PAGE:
My heart melted. I was like, 'I love Woody Hayes. This is the greatest guy of all time,' And my dad is standing over there like the [graduate assistant] he always was.” -- Shemy Schembechler on his father's relationship with Woody Hayes
On Hayes' first visit to the Schembechler's home in Ann Arbor, which didn't happen until after he retired from coaching, Hayes made the drive from Columbus to Ann Arbor.
Shemy ran to the door as Hayes' car pulled up to the house. Coach Schembechler walked down the driveway to meet him, but Hayes marched straight past him.
"I didn't come here to see you," he said.
Hayes marched the rest of the way up the driveway and hugged Millie. He thanked her for her hospitality and told her he was thrilled to be in Ann Arbor to see their home. He shook Shemy's hand.
Shemy had never seen anyone treat his father that way.
"My heart melted. I was like, 'I love Woody Hayes. This is the greatest guy of all time,'" Shemy said. "And my dad is standing over there like the [graduate assistant] he always was."
Shemy didn't learn an appreciation for the game until he was 6 or 7. So when his son is 6 or 7, if he too has developed that appreciation, Shemy and Megan will take him to a game in Michigan Stadium.
It's hallowed ground, a place that defined his grandfather, a place that will bring up so many stories that Bo needs to hear some day.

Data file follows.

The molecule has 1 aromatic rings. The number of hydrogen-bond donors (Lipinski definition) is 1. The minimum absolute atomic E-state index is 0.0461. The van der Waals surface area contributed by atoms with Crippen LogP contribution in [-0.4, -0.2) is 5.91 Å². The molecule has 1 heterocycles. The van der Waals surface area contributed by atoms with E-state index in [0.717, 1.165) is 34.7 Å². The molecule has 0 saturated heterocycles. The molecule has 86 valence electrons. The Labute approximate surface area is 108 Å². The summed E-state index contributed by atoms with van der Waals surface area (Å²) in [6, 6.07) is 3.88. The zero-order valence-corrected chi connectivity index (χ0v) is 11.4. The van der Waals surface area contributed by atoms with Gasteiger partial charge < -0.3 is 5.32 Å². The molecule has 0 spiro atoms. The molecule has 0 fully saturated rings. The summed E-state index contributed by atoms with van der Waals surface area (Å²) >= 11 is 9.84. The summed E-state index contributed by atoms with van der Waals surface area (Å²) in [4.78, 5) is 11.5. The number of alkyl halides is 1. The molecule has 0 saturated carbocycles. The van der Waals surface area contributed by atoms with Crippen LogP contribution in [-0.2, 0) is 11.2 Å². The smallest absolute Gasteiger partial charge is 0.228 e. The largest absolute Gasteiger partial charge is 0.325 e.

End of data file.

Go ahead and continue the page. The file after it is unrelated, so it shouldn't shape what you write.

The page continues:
|Four-year-old Bo Schembechler will soon know who he is and where he comes from.|
But this Michigan-Iowa game is one that Bo probably won't hear about.
Bo makes a stop in the living room during a particularly bad second half for the Wolverines.
Bo looks up at the TV. Right now it means nothing to him. The helmets, the jerseys, the chants; he recognizes them but he doesn't know how deep it goes for his father or how deep it could go for him some day.
He turns from the TV and jumps on the couch, wrapping his arms around Shemy's neck and pressing his face to his dad's.
"Dad, I want to go up," he says.
Bo climbs on to his shoulders. Up, down, up, down they go.
Iowa runs in a touchdown to tie the game. The bad feeling that Shemy had earlier seems to be fulfilling itself. Shemy sighs but continues to stand up and sit down, stand up and sit down.
The game seems doomed now. All the momentum is with the Hawkeyes. The Wolverines are struggling badly and Shemy is hurting for his team.
"Dad, put me down," Bo says. "It's still snowing and I want to go outside and play."